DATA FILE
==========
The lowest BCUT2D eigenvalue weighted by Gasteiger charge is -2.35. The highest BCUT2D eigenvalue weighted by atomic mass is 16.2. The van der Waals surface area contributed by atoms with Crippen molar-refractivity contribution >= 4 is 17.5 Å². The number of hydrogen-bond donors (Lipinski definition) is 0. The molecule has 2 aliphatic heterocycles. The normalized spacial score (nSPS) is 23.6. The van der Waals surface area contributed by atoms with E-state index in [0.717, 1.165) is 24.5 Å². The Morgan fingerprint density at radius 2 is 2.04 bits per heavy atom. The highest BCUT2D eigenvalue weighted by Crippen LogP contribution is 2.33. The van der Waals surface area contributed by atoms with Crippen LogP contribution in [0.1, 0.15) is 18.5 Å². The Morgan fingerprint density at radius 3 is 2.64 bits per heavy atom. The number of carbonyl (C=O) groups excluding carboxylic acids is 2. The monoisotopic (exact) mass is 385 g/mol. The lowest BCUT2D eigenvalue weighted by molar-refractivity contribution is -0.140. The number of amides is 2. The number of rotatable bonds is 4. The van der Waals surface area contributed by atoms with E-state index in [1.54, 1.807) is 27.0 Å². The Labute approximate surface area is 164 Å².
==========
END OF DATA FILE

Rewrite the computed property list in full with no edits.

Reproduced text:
The lowest BCUT2D eigenvalue weighted by Gasteiger charge is -2.35. The highest BCUT2D eigenvalue weighted by atomic mass is 16.2. The van der Waals surface area contributed by atoms with Crippen molar-refractivity contribution >= 4 is 17.5 Å². The number of hydrogen-bond donors (Lipinski definition) is 0. The molecule has 2 aliphatic heterocycles. The normalized spacial score (nSPS) is 23.6. The van der Waals surface area contributed by atoms with E-state index in [0.717, 1.165) is 24.5 Å². The Morgan fingerprint density at radius 2 is 2.04 bits per heavy atom. The highest BCUT2D eigenvalue weighted by Crippen LogP contribution is 2.33. The van der Waals surface area contributed by atoms with Crippen LogP contribution in [0.1, 0.15) is 18.5 Å². The Morgan fingerprint density at radius 3 is 2.64 bits per heavy atom. The number of carbonyl (C=O) groups excluding carboxylic acids is 2. The monoisotopic (exact) mass is 385 g/mol. The lowest BCUT2D eigenvalue weighted by molar-refractivity contribution is -0.140. The number of amides is 2. The number of rotatable bonds is 4. The van der Waals surface area contributed by atoms with E-state index in [1.54, 1.807) is 27.0 Å². The Labute approximate surface area is 164 Å².